West Highland Way

West Highland Way - Glen Coe
Blackrock Cottage, Glen Coe

Why Bother?

So, you're considering doing the West Highland Way (WHW)? Why? This is really the first question you should be asking yourself in my opinion. It is a great route but any research into it will immediately reveal that it is exceptionally busy during the summer months. With the availability of much less frequented and equally stunning long distance hiking routes throughout Scotland (see alternatives section below), it's definitely a question worth asking yourself. Rather than discuss this too much, I will simply state what I felt were the pro and cons on doing the route then give an overview in the subsequent sections of recommendations on how we think you should tackle it to be successful (based on numerous successful and not so successful trips).

What we liked:  Stunning scenery, low commitment, easy to plan

What we didn't like:
  Busy (very), not stunning the whole way (Milngavie to Drymen...)

Route Overview

The overall route is 96 miles (154 Km) and traces a line from Milngavie on the outskirts of Glasgow, through the Trossachs and Glen Coe all the way to Fort William. Good information on the route itself can be found on the official route Webpage and Walkhighlands. A short summary of the timings and an idea of stages is presented in the table below. *Note that the timings are for a fit person walking fast with a light pack. For a heavy bag, low fitness levels or both, expect to easily add 50% - 100% to the times taken.

Day #
3.5 Hrs

4 Hrs
3 Hrs

3.5 Hrs

2.5 Hrs
2.5 Hrs

4 Hrs

4 Hrs
4 Hrs

Fort William
6 Hrs

The decision of how many days to do it in, whether to carry all your own kit and camp, have you bags carried and camp or stay in bunkhouses/hotels or a mix of it all will be a personal one and depend on your accepted level of comforts and experience. With the increasing popularity of the route, it is increasingly (can it get more?) difficult to book accommodation in the summer months which means camping or doing it slightly out of season (April is my favourite time, quiet, cool and no midgies) if the bunkhouse/hotel option is your thing. Finding spaces at campsites shouldn't be a problem and most if not all don't require booking. The cheapest and in my opinion purest way of doing it is still to wild camp the whole way (mind the new bye-laws around Loch Lomond).

When deciding number of days to do it in, we would gauge it as follows:

  • 2 Days - Exceptional.
  • 3 Days - Very hard work - 33 mile days are very long.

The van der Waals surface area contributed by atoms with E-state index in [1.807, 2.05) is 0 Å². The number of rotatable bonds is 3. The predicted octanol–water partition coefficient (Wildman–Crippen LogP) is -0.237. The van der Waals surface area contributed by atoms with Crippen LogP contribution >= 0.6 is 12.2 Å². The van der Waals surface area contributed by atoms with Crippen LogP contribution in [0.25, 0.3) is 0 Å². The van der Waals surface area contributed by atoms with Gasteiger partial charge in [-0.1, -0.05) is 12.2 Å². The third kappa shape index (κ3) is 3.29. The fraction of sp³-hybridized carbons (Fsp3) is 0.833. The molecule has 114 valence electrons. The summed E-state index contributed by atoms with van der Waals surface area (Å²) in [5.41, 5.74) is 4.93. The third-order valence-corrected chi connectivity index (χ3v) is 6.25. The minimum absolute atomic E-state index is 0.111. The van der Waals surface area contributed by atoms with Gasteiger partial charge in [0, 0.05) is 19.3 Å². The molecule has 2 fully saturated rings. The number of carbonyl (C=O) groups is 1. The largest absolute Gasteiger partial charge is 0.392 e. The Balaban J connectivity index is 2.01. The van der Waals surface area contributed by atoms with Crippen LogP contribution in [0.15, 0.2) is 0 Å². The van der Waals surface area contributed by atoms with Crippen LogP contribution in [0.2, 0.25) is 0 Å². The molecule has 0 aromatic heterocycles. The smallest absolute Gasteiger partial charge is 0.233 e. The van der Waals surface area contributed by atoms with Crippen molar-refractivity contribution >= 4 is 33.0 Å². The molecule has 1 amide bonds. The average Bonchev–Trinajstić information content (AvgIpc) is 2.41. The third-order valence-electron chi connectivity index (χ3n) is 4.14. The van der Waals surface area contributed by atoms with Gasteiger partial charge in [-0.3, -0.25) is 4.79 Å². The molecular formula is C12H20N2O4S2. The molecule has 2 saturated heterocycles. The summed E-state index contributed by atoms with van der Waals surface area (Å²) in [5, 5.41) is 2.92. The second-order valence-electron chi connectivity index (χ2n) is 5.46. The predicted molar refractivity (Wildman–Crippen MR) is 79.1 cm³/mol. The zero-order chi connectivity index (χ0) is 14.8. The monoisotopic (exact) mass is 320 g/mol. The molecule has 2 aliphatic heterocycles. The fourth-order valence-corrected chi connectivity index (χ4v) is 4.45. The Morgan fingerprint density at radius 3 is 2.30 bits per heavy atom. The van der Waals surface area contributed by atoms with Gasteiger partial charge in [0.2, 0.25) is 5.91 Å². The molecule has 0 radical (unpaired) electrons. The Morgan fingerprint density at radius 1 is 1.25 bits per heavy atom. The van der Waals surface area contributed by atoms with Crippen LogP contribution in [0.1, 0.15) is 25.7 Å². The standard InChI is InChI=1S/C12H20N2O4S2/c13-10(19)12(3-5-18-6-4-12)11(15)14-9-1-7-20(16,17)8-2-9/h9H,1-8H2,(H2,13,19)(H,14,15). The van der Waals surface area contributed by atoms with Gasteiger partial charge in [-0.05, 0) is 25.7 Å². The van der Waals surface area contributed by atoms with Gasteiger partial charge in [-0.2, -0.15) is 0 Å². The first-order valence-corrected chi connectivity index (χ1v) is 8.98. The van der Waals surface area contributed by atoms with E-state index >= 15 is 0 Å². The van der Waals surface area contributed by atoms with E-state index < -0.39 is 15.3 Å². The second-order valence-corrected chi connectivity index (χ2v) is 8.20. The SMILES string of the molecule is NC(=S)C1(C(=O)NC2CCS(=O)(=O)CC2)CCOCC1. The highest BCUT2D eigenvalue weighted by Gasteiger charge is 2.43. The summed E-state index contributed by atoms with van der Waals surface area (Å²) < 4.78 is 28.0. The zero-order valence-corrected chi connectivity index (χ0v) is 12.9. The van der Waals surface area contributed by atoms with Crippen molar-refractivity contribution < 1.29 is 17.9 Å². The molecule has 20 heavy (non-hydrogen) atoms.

• 4 Days - Hard work
  • 5 Days - More comfortable but still hard especially with a big bag.
  • 6 Days - Leisurely


This is the bit all gear freaks such as ourselves love to talk about. Realistically with the WHW, the route finding is straightforward, the bailout options are plentiful and as long as you're moderately active, fitness won't be an issue to the bit that we think should be focussed on in planning the route should be getting the kit weight down to a bare minimum.

The kit we've highlighted below is what we would personally bring for an 'ultra' light attempt at doing the route with sacrificing on some comforts (this is the kit we took on a 48 hour walking attempt on the WHW which unfortunately failed due to an old ankle injury). This is obviously a personal thing so you should consider how relevant the kit is to you and make your own decisions. The two bits of kit we would urge anyone copying the kit we've highlighted here to really consider changing would be the sleep system (5 in the photo below) and the shoe selection. 

The sleep system is an easy one, if you're planning on spending more than 2 days doing the route and camping the whole way, bring a tent and a more comfortable mat than the one we've shown below. A tent should ideally be under 2kg if it's being shared between two people and maybe lighter for a 1 man. For the mat, we'd recommend bringing an inflatable type (>3cm if possible). 

Shoes/boots are a contentious item which can lead to endless debate, our view is that if carrying any substantial load (>12kg), boots are best, otherwise, stick to trainers (i.e. trail shoes or light approach shoes). The route is long and on hard packed terrain to boots which are too stiff will give you a hard time, trust me, I did it in B2s the first time I did it.... The one thing to really make sure of is that whatever choice of footwear you decide to go with has been properly broken in and tested as long distance walking is mostly about robustness rather than pure fitness.